In Reading for the Common Good, C. Christopher Smith imparts a vision for the local impact that can come through deliberately reading together across a broad range of subjects and taking collective action from what learn for the good of our communities. Reading is more than an individual effort for our own enrichment. It is a way for us to join efforts toward the flourishing that God intends for the world.
The book’s theme follows up well on what Smith and co-author John Pattison presented in Slow Church. The local church is to be a learning organization that continues its reading together over time with slow and deliberate intent. While focused on the local church and using many examples from the author’s home church, Reading for the Common Good is relevant to any groups of people who want to join together to learn and impact their local communities. This broader vision for not only reading scripture but for finding and exploring books with themes relevant to the common good is an emphasis not often found in discussions about what it means to be the local church.
One of the pertinent themes explored is the importance of reading to civil dialogue. We need to be reading together to promote our mutual flourishing and to reimagine how society as a whole can change through what we are learning on the local level. This contrasts with the emphasis that is usually directed at the federal level in discussions for social and political change. Change starts locally and in our communities through reading and acting upon what we learn together.
Reading for the Common Good motivated me to find more readers focused on similar themes and to work toward my reading being a collective rather than individual effort. It inspired me with a vision for the impact that can be made when people are learning and working together. The book also introduces relevant books of fiction, non-fiction and poetry across a variety of themes and lists all of the mentioned books in the back. This is a reading list that could keep one busy for a long time.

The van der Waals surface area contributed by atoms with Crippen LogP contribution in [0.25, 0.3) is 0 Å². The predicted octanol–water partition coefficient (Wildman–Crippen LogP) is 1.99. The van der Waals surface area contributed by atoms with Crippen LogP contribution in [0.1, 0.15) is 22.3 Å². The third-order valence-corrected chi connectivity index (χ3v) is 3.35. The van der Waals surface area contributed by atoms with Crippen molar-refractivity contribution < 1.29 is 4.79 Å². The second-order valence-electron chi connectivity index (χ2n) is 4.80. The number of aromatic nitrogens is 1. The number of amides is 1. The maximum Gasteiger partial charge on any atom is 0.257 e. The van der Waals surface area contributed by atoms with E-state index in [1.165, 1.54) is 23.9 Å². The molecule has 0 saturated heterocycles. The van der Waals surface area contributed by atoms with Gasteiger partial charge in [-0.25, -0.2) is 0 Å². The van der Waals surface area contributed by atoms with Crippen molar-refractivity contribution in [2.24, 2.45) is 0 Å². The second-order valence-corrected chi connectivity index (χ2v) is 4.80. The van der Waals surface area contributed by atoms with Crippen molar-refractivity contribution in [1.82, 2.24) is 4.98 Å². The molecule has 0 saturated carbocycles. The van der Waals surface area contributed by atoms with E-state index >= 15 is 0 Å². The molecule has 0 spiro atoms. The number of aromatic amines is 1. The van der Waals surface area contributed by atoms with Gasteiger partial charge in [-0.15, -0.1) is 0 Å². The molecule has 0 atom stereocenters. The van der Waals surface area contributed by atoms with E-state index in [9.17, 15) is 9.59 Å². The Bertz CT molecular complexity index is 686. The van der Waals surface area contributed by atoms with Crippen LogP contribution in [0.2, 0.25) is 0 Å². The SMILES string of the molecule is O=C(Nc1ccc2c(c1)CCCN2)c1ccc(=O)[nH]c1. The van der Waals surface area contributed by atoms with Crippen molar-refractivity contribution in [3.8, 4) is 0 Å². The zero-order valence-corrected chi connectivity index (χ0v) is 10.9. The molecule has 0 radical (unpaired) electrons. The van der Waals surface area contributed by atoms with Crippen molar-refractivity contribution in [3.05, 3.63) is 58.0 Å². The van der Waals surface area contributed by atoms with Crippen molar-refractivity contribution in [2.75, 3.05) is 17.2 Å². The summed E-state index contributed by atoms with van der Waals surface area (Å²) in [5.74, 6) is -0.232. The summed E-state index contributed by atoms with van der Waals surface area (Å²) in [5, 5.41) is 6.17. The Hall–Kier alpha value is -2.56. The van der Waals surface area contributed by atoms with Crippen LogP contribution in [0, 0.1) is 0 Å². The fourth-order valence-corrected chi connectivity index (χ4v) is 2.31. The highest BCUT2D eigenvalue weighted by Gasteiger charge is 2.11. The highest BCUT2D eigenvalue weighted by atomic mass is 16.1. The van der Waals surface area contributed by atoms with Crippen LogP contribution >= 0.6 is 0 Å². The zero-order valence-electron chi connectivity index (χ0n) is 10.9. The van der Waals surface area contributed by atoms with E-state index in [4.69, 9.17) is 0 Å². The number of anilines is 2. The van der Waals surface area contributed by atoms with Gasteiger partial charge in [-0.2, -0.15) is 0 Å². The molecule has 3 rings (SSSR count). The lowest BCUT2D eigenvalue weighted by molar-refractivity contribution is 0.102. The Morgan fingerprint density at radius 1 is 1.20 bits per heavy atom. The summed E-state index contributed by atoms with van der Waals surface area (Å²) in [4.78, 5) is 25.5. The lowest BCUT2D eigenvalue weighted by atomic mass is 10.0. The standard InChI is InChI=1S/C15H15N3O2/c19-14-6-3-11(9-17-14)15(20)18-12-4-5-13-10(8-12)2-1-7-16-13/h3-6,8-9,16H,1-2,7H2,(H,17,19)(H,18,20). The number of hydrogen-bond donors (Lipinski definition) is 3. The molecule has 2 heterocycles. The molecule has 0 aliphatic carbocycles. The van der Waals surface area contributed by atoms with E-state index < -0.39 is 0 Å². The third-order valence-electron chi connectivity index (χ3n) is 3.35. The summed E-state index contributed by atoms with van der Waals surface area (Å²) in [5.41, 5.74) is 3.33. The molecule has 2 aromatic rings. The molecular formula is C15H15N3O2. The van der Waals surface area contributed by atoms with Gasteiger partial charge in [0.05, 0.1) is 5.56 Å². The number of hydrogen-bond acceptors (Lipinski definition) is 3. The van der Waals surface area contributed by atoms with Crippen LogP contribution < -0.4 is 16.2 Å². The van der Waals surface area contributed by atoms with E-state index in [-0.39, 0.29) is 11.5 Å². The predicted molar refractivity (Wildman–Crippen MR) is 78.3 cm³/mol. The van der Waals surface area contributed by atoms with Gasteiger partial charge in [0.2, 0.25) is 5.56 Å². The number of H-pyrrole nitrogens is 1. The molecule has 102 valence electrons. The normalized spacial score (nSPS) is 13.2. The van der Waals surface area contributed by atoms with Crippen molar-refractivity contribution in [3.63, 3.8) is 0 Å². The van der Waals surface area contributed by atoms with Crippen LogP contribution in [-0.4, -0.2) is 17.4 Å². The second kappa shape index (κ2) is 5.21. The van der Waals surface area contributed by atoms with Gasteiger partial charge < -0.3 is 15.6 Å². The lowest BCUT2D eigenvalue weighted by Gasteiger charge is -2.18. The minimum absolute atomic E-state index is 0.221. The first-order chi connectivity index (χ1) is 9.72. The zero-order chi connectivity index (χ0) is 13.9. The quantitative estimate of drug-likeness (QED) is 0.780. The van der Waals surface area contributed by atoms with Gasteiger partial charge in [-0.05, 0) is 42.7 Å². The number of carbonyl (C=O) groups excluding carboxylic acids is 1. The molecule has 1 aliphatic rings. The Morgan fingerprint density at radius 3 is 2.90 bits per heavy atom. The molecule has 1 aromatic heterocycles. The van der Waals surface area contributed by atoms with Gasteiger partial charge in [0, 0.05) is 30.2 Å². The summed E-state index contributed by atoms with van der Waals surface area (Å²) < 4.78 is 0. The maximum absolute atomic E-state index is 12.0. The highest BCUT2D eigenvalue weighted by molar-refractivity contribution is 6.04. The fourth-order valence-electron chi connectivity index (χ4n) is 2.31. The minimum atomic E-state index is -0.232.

I highly recommend Reading for the Common Good for those who wish to inspire groups of people to learn together and to impact their communities.
The pace of life in the current age continues to speed up while technology and the economy make it look like we are just getting started. In an age where life feels too fast to keep up, there is a strong temptation to speed up anything that we can with shortcuts and streamlined systems focused more on efficiency than on people.
The International Slow Food Movement is an effort to preserve traditional food preparation, promoting communal enjoyment and protecting local food producers. Authors Christopher Smith and John Pattison use slow food as a metaphor to help us reimagine what it means to live together as communities in churches that are rooted to a particular time and place.
Slow churches resist the “cult of speed” that drives us to fill our churches as quickly as possible with people just like us, focusing instead on “…cultivating a deep, holistic discipleship that touches every aspect of our lives.” (14) This contrasts with a more fast-food-like approach that aims at efficiency, values predictability, measures by quantifiable results and seeks to retain control of God’s works in the church.
God is much more patient than we are and desires to collaborate with us in the work of reconciliation. Although we would prefer to speed the process up by moving forward on our own, God gathers us into communities to represent Christ’s body in the places where we live. “The people of God become a soft of demonstration plot for what God intends for all humanity and all creation.” (30)
A seismic shift has shaken the Western world in recent decades, pushing Christianity and the church out of the center of society and into the margins. The era often referred to as Christendom featured the religious arm of the church and the secular arm of the state cooperating to build a Christian civilization. The collapse of this long-standing arrangement raises profound implications for the life and ministry of the church.
After Christendom is a series of books that aims to explore these implications. Lloyd Pietersen carries this discussion into the realm of how we read the Bible. He proposes that “…the alliance between church and state from the second half of the fourth century onwards has resulted in ways of reading the Bible fundamentally alien to that of the earliest church.”
The demise of Christendom presents an opportunity to interpret Scripture from a perspective that is less hindered by privilege and more consistent with the context of the Bible’s original audience. Pietersen lays out his case for this fresh look at how we read the Bible in three parts.